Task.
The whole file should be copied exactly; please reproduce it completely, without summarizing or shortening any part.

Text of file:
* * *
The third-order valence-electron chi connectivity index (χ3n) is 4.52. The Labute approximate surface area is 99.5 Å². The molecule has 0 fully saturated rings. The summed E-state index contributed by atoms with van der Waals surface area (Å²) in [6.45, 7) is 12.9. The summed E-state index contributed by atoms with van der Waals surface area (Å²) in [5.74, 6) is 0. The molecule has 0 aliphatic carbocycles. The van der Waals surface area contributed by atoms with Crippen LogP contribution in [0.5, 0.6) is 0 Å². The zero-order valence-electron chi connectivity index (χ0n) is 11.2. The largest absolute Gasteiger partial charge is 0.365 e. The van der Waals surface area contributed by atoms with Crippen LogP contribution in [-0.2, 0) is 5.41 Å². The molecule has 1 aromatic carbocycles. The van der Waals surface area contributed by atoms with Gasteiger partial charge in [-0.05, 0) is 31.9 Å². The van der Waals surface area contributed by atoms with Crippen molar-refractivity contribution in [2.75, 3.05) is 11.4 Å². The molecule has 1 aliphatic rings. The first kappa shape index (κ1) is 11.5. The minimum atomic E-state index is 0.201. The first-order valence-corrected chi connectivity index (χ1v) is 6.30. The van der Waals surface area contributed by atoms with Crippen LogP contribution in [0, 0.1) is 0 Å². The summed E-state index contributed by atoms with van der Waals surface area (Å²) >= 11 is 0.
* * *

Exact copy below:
The third-order valence-electron chi connectivity index (χ3n) is 4.52. The Labute approximate surface area is 99.5 Å². The molecule has 0 fully saturated rings. The summed E-state index contributed by atoms with van der Waals surface area (Å²) in [6.45, 7) is 12.9. The summed E-state index contributed by atoms with van der Waals surface area (Å²) in [5.74, 6) is 0. The molecule has 0 aliphatic carbocycles. The van der Waals surface area contributed by atoms with Crippen LogP contribution in [0.5, 0.6) is 0 Å². The zero-order valence-electron chi connectivity index (χ0n) is 11.2. The largest absolute Gasteiger partial charge is 0.365 e. The van der Waals surface area contributed by atoms with Crippen LogP contribution in [-0.2, 0) is 5.41 Å². The molecule has 1 aromatic carbocycles. The van der Waals surface area contributed by atoms with Gasteiger partial charge in [-0.05, 0) is 31.9 Å². The van der Waals surface area contributed by atoms with Crippen molar-refractivity contribution in [2.75, 3.05) is 11.4 Å². The molecule has 1 aliphatic rings. The first kappa shape index (κ1) is 11.5. The minimum atomic E-state index is 0.201. The first-order valence-corrected chi connectivity index (χ1v) is 6.30. The van der Waals surface area contributed by atoms with Crippen LogP contribution in [0, 0.1) is 0 Å². The summed E-state index contributed by atoms with van der Waals surface area (Å²) >= 11 is 0.